Two large towers show people’s faces, with expressions that change slowly: eyes closed, then mouth open, then lips puckered. But the delightful part is that at an unexpected moment, a huge jet of water shoots out of the mouth. In the hot, sticky weather of a Chicago summer (like today), children jostle for position to be under the cooling torrent. When the mouth jet finishes, the children hurry to stand right next to the tower because a waterfall erupts from the top.
Apparently, the people who planned the park have been startled by the popularity of the fountain. Anyone with kids could have told them that it was a guaranteed hit. I know that if my boys come to Chicago in the summer, they will happily play for a few hours in the Crown Fountain.
I’ve been unusually lax in writing on Davos Newbies recently. It’s not the summer doldrums.
In fact, I’m busier than I have been in ages with work. That’s all to the good. But tomorrow I’m taking a couple of days off to go to my hometown, Chicago, for my junior high‘s 36th reunion. Thirty-six doesn’t have any particular significance, but the endlessly energetic classmate that has organized the event only got around to it this year.
Three years ago I went to the 25th reunion of my Princeton graduating class and had a thoroughly interesting, enjoyable time. But I’m far more eager to see my Glencoe friends, many of whom I’ve known since we were five- or six-years old. And virtually all of whom I haven’t seen in at least 32 years.
I find Wikipedia tremendously useful, but I read it with my critical antennae tingling. Still, I like the healthy corrective Nicholas Carr provides to Wikipediaphilia: “Wikipedia is beginning to look something like a post-revolutionary Bolshevik Soviet, with an inscrutable central power structure wielding control over a legion of workers.”
Incidentally, you can follow an amusing World Cup minor Wikipedia tempest by looking at the edits on Arjen Robben’s page (which has been locked from further editing because of persistent vandalism). Robben seemed to take every opportunity he could to dive while his Netherlands team remained in the tournament. So a clever Guardian journalist added the following to the section on his personal life: “Robben is quite adept at chess and an accomplished SCUBA diver. He owns a pet parrot named Greg Louganis and collects model submarines.” The Robben nonsense shows both why some bureaucracy is probably needed and also why you need to maintain your critical faculties while reading Wikipedia (just as you should when reading Encyclopedia Britannica, by the way).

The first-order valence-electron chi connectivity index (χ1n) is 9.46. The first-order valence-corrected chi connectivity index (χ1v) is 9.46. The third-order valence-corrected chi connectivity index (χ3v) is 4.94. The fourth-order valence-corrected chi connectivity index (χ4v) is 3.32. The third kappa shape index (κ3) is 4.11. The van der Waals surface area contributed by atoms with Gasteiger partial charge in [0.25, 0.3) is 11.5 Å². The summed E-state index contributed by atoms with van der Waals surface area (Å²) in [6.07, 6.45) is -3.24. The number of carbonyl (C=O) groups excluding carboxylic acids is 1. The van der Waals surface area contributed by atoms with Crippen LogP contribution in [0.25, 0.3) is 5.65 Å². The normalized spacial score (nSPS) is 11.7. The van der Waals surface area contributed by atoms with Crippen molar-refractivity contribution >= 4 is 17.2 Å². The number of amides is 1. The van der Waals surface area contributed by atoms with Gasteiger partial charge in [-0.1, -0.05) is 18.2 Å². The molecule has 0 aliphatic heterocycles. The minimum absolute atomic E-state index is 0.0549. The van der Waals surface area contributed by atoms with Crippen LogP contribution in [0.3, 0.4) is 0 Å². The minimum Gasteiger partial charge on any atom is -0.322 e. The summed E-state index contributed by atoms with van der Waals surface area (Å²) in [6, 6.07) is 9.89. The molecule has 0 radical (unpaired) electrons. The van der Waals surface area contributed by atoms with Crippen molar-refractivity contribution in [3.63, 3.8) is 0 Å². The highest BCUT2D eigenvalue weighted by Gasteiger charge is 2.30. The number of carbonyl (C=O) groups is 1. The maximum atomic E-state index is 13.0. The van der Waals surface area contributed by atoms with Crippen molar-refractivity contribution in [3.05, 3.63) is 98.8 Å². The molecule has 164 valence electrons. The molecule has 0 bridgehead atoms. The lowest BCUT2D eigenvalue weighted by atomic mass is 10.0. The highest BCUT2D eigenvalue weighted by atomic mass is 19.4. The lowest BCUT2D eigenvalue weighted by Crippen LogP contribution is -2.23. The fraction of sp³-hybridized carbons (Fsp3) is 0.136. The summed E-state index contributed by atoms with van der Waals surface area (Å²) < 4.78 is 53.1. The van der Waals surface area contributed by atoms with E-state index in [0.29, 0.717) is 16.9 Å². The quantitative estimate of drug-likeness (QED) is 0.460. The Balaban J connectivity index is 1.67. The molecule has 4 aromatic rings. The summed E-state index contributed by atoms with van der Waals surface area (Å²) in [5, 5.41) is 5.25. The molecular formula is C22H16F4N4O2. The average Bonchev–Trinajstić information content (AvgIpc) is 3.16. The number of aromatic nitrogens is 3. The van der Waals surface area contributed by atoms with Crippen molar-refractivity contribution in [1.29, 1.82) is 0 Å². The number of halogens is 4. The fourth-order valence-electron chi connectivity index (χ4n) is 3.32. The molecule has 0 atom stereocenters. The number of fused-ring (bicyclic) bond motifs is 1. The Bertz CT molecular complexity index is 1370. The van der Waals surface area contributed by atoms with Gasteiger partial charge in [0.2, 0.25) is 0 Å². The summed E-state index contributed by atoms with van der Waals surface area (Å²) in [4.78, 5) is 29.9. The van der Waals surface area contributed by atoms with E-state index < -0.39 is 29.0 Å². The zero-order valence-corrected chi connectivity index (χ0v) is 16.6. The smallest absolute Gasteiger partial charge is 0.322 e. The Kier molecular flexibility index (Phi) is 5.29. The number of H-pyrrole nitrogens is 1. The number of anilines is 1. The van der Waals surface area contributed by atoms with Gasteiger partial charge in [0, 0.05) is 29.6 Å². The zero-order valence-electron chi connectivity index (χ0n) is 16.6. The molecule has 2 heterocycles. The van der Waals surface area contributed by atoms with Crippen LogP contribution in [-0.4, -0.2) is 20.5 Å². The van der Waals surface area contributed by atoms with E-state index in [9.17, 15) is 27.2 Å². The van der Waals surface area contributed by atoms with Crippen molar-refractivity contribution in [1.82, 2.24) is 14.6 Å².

My family and I had a slightly surreal experience last night. After an evening swim, we wrapped up in blankets and sat on loungers under the stars to watch Mrs Doubtfire by the swimming pool at the Claremont. About halfway through the film, Robin Williams and cast walk into a swanky swimming club that just happens to be the Claremont. Very odd sensation.
Tyler Cowen on How “American” Is Globalization?: “This wide-ranging book is the definitive current source on which cultures are gaining and losing in respective cultural areas. The bottom line of this book? The world is not becoming Americanized. Very highly recommended.”
Alacra looks like it has a very useful idea. It builds feeds from private and premium-rate information providers on companies. Could be very helpful.